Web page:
When word got out that Nick Sirianni was asking prospective draft picks to shoot baskets on a mini basketball hoop, some people thought he was nuts. Quarterback Sam Howell called it the “craziest thing” he’d ever been asked to do in an interview.
Sirianni defended it by explaining how he wanted to loosen guys ups before talking football. The Philadelphia Eagles coach wanted to get their competitive juices flowing while having fun. He recalled playing a game of H-O-R-S-E with Gardner Minshew at the 2018 NFL Scouting Combine. It left a lasting impression on both men.
“It benefited us this year just me knowing a little bit about him and what makes him tick a little bit,” Sirianni said of Minshew. “But, again, you might come away from that and say, ‘I didn’t get anything from that.’ One thing we do realize is that it’s a good ice breaker.
“It does lower the guard of the player a little bit to know that we like to have fun, we like to compete, and now let’s get into the interview and get more of that information of what we want about your love for the game, your knowledge of the game, et cetera.”
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Sirianni Shows Off Hoops Skills on NFL Network
A video showing Sirianni drain buckets like James Harden was going viral on Saturday. He got into a fierce shooting competition with Kimmi Chex on NFL Network and showed everyone the true value of competition.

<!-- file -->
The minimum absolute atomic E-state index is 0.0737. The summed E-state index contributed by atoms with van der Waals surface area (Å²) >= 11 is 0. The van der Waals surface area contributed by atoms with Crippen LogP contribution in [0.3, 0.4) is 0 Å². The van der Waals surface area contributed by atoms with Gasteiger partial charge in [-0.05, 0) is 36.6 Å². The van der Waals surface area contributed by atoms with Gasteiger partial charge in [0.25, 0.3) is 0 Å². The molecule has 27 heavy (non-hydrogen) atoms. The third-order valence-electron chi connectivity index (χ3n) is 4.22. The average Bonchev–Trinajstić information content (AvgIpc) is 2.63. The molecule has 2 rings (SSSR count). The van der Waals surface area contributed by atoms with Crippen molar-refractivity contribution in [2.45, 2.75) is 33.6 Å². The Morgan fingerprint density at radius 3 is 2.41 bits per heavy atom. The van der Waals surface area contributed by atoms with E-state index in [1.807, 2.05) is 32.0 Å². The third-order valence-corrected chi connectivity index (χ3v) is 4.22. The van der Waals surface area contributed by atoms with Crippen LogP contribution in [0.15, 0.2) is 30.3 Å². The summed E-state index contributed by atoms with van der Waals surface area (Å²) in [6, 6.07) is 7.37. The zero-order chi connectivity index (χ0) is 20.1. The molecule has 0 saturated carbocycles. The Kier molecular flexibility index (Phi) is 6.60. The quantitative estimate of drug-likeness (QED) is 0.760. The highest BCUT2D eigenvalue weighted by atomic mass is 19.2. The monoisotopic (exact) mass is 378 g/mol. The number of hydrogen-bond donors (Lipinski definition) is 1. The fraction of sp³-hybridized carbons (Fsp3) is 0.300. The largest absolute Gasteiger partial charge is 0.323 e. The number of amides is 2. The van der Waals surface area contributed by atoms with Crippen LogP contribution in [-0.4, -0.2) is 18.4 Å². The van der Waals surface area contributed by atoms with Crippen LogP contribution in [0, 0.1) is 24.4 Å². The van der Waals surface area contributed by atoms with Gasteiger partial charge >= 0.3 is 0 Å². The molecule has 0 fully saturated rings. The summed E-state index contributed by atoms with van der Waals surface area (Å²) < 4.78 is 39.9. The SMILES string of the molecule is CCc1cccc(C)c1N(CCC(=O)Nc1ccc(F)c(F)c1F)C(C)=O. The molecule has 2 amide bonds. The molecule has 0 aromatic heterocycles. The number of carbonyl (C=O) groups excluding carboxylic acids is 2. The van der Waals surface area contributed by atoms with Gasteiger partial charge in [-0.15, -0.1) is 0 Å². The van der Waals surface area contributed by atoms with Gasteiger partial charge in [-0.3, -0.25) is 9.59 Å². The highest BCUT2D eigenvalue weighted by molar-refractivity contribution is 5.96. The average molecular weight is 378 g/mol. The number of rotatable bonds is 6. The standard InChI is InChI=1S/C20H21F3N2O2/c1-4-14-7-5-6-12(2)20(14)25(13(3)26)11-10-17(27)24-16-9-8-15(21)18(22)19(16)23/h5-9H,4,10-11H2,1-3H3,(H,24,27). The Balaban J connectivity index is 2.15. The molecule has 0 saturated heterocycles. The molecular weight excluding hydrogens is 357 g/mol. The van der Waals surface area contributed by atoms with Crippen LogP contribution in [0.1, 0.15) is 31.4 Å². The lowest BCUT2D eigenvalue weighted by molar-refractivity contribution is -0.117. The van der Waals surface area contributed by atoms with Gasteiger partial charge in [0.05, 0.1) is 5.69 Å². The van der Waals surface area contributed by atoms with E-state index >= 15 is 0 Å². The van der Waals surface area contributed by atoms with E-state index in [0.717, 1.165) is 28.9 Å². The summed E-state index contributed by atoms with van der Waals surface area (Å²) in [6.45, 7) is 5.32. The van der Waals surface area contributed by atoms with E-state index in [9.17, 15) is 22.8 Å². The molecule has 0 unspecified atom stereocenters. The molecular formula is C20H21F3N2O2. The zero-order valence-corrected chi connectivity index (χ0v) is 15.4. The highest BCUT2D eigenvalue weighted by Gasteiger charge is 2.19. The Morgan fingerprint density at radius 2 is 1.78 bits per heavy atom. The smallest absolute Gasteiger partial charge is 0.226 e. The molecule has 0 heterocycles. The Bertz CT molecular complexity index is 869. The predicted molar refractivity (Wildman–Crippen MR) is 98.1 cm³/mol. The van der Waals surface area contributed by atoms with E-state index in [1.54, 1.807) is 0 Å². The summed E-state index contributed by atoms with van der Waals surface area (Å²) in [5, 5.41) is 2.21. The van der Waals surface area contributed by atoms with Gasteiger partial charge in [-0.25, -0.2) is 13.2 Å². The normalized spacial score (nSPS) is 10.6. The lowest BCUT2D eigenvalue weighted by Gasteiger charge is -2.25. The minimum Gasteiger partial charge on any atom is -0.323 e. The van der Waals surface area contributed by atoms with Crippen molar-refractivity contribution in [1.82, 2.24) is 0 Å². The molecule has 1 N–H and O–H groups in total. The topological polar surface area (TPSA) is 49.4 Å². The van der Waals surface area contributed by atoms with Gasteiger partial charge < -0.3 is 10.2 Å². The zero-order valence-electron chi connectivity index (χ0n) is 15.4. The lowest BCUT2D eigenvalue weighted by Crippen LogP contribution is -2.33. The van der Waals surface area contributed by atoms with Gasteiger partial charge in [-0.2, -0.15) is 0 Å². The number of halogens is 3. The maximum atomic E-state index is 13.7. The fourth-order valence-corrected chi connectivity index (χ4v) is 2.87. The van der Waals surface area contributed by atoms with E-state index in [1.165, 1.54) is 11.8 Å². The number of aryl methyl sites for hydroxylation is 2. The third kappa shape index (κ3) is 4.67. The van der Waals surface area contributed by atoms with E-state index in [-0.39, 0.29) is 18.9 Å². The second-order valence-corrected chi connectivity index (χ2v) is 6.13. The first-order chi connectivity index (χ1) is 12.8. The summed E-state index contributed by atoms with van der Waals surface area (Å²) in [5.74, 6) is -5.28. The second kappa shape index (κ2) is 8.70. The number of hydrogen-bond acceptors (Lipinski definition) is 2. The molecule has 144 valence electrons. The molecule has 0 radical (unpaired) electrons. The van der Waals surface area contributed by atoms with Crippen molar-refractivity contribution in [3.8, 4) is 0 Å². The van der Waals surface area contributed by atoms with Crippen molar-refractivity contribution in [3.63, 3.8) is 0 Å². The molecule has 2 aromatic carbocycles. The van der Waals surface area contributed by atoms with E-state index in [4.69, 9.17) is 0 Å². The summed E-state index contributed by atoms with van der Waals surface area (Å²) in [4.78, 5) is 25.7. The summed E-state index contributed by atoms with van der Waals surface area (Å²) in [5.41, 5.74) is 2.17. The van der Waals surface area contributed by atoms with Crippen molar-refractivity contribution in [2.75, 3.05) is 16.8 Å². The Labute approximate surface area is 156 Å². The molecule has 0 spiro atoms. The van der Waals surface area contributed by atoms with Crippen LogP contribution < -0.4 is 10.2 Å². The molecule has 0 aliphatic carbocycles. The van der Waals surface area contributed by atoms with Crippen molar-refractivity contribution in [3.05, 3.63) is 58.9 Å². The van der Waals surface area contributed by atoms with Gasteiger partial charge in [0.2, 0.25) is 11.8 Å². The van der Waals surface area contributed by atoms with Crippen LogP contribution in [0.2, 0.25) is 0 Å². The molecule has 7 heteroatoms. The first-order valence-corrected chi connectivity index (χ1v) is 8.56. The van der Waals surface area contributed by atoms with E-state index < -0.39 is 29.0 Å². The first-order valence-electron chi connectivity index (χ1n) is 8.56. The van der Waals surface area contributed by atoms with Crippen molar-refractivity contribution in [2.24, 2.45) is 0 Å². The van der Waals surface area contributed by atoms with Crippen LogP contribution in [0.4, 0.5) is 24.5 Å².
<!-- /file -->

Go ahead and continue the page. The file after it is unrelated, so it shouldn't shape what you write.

“I think it’s awesome,” said NFLPA agent Derek Hawkridge. “I think it’s awesome because you want someone with grit, right? And competitiveness plays a part in someone’s grit. Are you willing to do whatever you need to do to make sure that you can succeed?
“When you have a short amount of time to spend with these young men, I think any type of insight you can receive on who they are and what their makeup is, it only makes sense. People may think it’s weird, people may think it’s funny, but I think there’s a method to the madness.”
Important to See Players at NFL Combine
Some coaches don’t make the trip to Indianapolis for the NFL Scouting Combine. They let their scouts and general managers do the heavy lifting when it comes to getting to know the rookie class. Not Sirianni. He believes in establishing those inter-personal relationships from the jump. It’s extremely important to him.
“You’re able to sit there, look them in the eye, see his body language, see how he answers different questions, and then to see him workout in person,” Sirianni told reporters. “Again, this is a piece of the puzzle. There are many pieces to the puzzle that go into it. We have 30 visits coming up and we have pro days and private workouts and Zoom interviews. There are so many different opportunities to meet the player.”